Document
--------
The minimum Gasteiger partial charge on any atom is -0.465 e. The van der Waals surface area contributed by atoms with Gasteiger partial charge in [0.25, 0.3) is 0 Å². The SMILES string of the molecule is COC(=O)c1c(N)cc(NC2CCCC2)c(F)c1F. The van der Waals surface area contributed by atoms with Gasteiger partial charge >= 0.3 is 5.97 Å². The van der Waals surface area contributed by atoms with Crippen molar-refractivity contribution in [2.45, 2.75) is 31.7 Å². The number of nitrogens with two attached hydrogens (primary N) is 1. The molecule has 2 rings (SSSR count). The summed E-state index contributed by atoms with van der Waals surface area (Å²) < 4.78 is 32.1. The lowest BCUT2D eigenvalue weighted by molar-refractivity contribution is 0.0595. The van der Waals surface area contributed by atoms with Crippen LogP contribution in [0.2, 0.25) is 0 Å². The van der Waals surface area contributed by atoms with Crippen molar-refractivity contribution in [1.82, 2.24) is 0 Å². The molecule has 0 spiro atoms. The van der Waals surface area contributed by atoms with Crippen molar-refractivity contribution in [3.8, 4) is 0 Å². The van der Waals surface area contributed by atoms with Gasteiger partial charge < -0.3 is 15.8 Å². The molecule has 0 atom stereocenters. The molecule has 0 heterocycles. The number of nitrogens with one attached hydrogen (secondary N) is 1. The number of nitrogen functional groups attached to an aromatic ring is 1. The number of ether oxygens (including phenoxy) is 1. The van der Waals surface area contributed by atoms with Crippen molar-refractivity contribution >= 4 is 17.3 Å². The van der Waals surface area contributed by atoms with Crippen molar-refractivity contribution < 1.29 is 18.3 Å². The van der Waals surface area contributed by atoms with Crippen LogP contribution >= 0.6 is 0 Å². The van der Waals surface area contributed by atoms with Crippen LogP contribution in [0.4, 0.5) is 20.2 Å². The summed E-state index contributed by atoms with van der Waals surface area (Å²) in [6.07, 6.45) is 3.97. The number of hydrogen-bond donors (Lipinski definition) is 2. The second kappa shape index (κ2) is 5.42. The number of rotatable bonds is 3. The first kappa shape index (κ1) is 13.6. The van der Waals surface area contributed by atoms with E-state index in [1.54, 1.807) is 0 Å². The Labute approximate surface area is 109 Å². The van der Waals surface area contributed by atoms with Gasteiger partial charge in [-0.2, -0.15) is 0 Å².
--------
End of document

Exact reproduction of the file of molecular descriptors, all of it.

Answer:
The minimum Gasteiger partial charge on any atom is -0.465 e. The van der Waals surface area contributed by atoms with Gasteiger partial charge in [0.25, 0.3) is 0 Å². The SMILES string of the molecule is COC(=O)c1c(N)cc(NC2CCCC2)c(F)c1F. The van der Waals surface area contributed by atoms with Gasteiger partial charge >= 0.3 is 5.97 Å². The van der Waals surface area contributed by atoms with Crippen molar-refractivity contribution in [2.45, 2.75) is 31.7 Å². The number of nitrogens with two attached hydrogens (primary N) is 1. The molecule has 2 rings (SSSR count). The summed E-state index contributed by atoms with van der Waals surface area (Å²) < 4.78 is 32.1. The lowest BCUT2D eigenvalue weighted by molar-refractivity contribution is 0.0595. The van der Waals surface area contributed by atoms with Crippen LogP contribution in [0.2, 0.25) is 0 Å². The van der Waals surface area contributed by atoms with Crippen molar-refractivity contribution in [1.82, 2.24) is 0 Å². The molecule has 0 spiro atoms. The van der Waals surface area contributed by atoms with Crippen molar-refractivity contribution in [3.8, 4) is 0 Å². The van der Waals surface area contributed by atoms with Gasteiger partial charge < -0.3 is 15.8 Å². The molecule has 0 atom stereocenters. The molecule has 0 heterocycles. The number of nitrogens with one attached hydrogen (secondary N) is 1. The number of nitrogen functional groups attached to an aromatic ring is 1. The number of ether oxygens (including phenoxy) is 1. The van der Waals surface area contributed by atoms with Crippen molar-refractivity contribution >= 4 is 17.3 Å². The van der Waals surface area contributed by atoms with Crippen molar-refractivity contribution < 1.29 is 18.3 Å². The van der Waals surface area contributed by atoms with Crippen LogP contribution >= 0.6 is 0 Å². The van der Waals surface area contributed by atoms with Crippen LogP contribution in [0.4, 0.5) is 20.2 Å². The summed E-state index contributed by atoms with van der Waals surface area (Å²) in [6.07, 6.45) is 3.97. The number of hydrogen-bond donors (Lipinski definition) is 2. The second kappa shape index (κ2) is 5.42. The number of rotatable bonds is 3. The first kappa shape index (κ1) is 13.6. The van der Waals surface area contributed by atoms with E-state index in [1.54, 1.807) is 0 Å². The Labute approximate surface area is 109 Å². The van der Waals surface area contributed by atoms with Gasteiger partial charge in [-0.2, -0.15) is 0 Å².